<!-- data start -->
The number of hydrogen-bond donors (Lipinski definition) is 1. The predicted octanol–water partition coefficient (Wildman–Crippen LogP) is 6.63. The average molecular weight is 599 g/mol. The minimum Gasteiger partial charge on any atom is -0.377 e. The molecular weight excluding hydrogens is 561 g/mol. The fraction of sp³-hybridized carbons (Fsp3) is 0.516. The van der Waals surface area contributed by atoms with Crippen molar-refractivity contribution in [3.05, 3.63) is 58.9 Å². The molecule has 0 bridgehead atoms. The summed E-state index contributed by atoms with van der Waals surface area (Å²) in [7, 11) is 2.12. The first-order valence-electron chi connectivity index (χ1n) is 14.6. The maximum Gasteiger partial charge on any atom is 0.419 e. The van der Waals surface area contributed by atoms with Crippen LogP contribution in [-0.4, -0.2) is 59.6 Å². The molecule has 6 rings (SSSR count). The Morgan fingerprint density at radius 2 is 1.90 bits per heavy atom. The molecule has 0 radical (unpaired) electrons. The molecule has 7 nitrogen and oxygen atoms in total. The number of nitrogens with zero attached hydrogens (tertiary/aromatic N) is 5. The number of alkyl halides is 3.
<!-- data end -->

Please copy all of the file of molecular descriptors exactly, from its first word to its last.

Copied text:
The number of hydrogen-bond donors (Lipinski definition) is 1. The predicted octanol–water partition coefficient (Wildman–Crippen LogP) is 6.63. The average molecular weight is 599 g/mol. The minimum Gasteiger partial charge on any atom is -0.377 e. The molecular weight excluding hydrogens is 561 g/mol. The fraction of sp³-hybridized carbons (Fsp3) is 0.516. The van der Waals surface area contributed by atoms with Crippen molar-refractivity contribution in [3.05, 3.63) is 58.9 Å². The molecule has 0 bridgehead atoms. The summed E-state index contributed by atoms with van der Waals surface area (Å²) in [7, 11) is 2.12. The first-order valence-electron chi connectivity index (χ1n) is 14.6. The maximum Gasteiger partial charge on any atom is 0.419 e. The van der Waals surface area contributed by atoms with Crippen LogP contribution in [-0.4, -0.2) is 59.6 Å². The molecule has 6 rings (SSSR count). The Morgan fingerprint density at radius 2 is 1.90 bits per heavy atom. The molecule has 0 radical (unpaired) electrons. The molecule has 7 nitrogen and oxygen atoms in total. The number of nitrogens with zero attached hydrogens (tertiary/aromatic N) is 5. The number of alkyl halides is 3.